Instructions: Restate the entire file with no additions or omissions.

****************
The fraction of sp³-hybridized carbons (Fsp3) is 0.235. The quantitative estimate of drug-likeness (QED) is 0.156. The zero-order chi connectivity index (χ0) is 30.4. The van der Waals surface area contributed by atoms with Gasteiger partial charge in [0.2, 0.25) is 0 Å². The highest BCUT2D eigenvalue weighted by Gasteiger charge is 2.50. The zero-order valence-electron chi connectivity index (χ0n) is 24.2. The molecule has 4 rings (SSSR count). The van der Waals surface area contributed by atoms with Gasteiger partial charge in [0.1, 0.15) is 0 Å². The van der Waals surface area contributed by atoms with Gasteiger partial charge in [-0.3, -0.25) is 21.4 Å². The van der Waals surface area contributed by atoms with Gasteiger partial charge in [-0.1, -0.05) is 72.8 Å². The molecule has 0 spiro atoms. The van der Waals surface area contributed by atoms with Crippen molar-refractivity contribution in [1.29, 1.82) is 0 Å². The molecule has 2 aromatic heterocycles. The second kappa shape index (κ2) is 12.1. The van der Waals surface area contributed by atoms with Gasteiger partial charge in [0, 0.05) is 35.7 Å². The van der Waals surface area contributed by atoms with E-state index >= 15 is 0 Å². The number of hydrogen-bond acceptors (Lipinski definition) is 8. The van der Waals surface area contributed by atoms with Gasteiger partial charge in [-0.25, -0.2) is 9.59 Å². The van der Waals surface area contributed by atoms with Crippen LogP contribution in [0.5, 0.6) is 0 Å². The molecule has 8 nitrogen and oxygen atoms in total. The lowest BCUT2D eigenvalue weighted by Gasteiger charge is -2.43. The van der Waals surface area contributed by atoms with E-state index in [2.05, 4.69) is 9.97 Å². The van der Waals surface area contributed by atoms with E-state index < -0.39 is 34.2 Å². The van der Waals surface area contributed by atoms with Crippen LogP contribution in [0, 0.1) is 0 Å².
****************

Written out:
The fraction of sp³-hybridized carbons (Fsp3) is 0.235. The quantitative estimate of drug-likeness (QED) is 0.156. The zero-order chi connectivity index (χ0) is 30.4. The van der Waals surface area contributed by atoms with Gasteiger partial charge in [0.2, 0.25) is 0 Å². The highest BCUT2D eigenvalue weighted by Gasteiger charge is 2.50. The zero-order valence-electron chi connectivity index (χ0n) is 24.2. The molecule has 4 rings (SSSR count). The van der Waals surface area contributed by atoms with Gasteiger partial charge in [0.1, 0.15) is 0 Å². The van der Waals surface area contributed by atoms with Gasteiger partial charge in [-0.3, -0.25) is 21.4 Å². The van der Waals surface area contributed by atoms with Gasteiger partial charge in [-0.1, -0.05) is 72.8 Å². The molecule has 0 spiro atoms. The van der Waals surface area contributed by atoms with Crippen molar-refractivity contribution in [1.29, 1.82) is 0 Å². The molecule has 2 aromatic heterocycles. The second kappa shape index (κ2) is 12.1. The van der Waals surface area contributed by atoms with Gasteiger partial charge in [0, 0.05) is 35.7 Å². The van der Waals surface area contributed by atoms with E-state index >= 15 is 0 Å². The number of hydrogen-bond acceptors (Lipinski definition) is 8. The van der Waals surface area contributed by atoms with Gasteiger partial charge in [-0.25, -0.2) is 9.59 Å². The van der Waals surface area contributed by atoms with Crippen LogP contribution in [0.5, 0.6) is 0 Å². The molecule has 8 nitrogen and oxygen atoms in total. The lowest BCUT2D eigenvalue weighted by Gasteiger charge is -2.43. The van der Waals surface area contributed by atoms with E-state index in [2.05, 4.69) is 9.97 Å². The van der Waals surface area contributed by atoms with E-state index < -0.39 is 34.2 Å². The van der Waals surface area contributed by atoms with Crippen LogP contribution in [0, 0.1) is 0 Å².